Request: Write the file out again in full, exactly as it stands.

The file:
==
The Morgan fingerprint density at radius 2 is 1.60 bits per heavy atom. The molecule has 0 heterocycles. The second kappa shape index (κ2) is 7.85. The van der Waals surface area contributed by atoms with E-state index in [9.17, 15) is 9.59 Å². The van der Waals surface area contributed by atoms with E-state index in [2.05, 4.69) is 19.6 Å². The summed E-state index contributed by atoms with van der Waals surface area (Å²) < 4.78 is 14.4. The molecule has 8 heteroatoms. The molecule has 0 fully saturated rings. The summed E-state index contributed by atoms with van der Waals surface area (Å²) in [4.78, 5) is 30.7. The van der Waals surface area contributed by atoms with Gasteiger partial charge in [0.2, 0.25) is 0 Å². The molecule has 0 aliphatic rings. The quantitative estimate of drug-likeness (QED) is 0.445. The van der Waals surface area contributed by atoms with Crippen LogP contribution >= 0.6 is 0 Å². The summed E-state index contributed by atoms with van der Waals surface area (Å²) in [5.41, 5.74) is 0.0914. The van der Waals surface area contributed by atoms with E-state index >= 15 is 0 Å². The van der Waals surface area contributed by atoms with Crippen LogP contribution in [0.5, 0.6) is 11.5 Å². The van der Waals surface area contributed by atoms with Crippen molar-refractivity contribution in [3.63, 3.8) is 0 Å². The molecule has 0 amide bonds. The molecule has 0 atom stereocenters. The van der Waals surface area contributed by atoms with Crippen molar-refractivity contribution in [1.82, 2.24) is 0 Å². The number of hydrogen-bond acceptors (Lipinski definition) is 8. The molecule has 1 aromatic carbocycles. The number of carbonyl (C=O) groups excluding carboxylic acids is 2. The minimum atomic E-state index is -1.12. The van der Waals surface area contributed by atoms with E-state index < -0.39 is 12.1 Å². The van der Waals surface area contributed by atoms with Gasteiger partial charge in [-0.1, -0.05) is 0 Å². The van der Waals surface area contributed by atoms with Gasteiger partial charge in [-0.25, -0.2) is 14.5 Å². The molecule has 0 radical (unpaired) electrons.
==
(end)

The Morgan fingerprint density at radius 2 is 1.60 bits per heavy atom. The molecule has 0 heterocycles. The second kappa shape index (κ2) is 7.85. The van der Waals surface area contributed by atoms with E-state index in [9.17, 15) is 9.59 Å². The van der Waals surface area contributed by atoms with E-state index in [2.05, 4.69) is 19.6 Å². The summed E-state index contributed by atoms with van der Waals surface area (Å²) < 4.78 is 14.4. The molecule has 8 heteroatoms. The molecule has 0 fully saturated rings. The summed E-state index contributed by atoms with van der Waals surface area (Å²) in [4.78, 5) is 30.7. The van der Waals surface area contributed by atoms with Gasteiger partial charge in [0.2, 0.25) is 0 Å². The molecule has 0 aliphatic rings. The quantitative estimate of drug-likeness (QED) is 0.445. The van der Waals surface area contributed by atoms with Crippen LogP contribution >= 0.6 is 0 Å². The summed E-state index contributed by atoms with van der Waals surface area (Å²) in [5.41, 5.74) is 0.0914. The van der Waals surface area contributed by atoms with E-state index >= 15 is 0 Å². The van der Waals surface area contributed by atoms with Crippen LogP contribution in [0.5, 0.6) is 11.5 Å². The van der Waals surface area contributed by atoms with Crippen molar-refractivity contribution in [3.63, 3.8) is 0 Å². The molecule has 0 amide bonds. The molecule has 0 atom stereocenters. The van der Waals surface area contributed by atoms with Crippen molar-refractivity contribution in [1.82, 2.24) is 0 Å². The number of hydrogen-bond acceptors (Lipinski definition) is 8. The molecule has 1 aromatic carbocycles. The number of carbonyl (C=O) groups excluding carboxylic acids is 2. The minimum atomic E-state index is -1.12. The van der Waals surface area contributed by atoms with E-state index < -0.39 is 12.1 Å². The van der Waals surface area contributed by atoms with Gasteiger partial charge in [-0.1, -0.05) is 0 Å². The van der Waals surface area contributed by atoms with Gasteiger partial charge in [-0.25, -0.2) is 14.5 Å². The molecule has 0 radical (unpaired) electrons.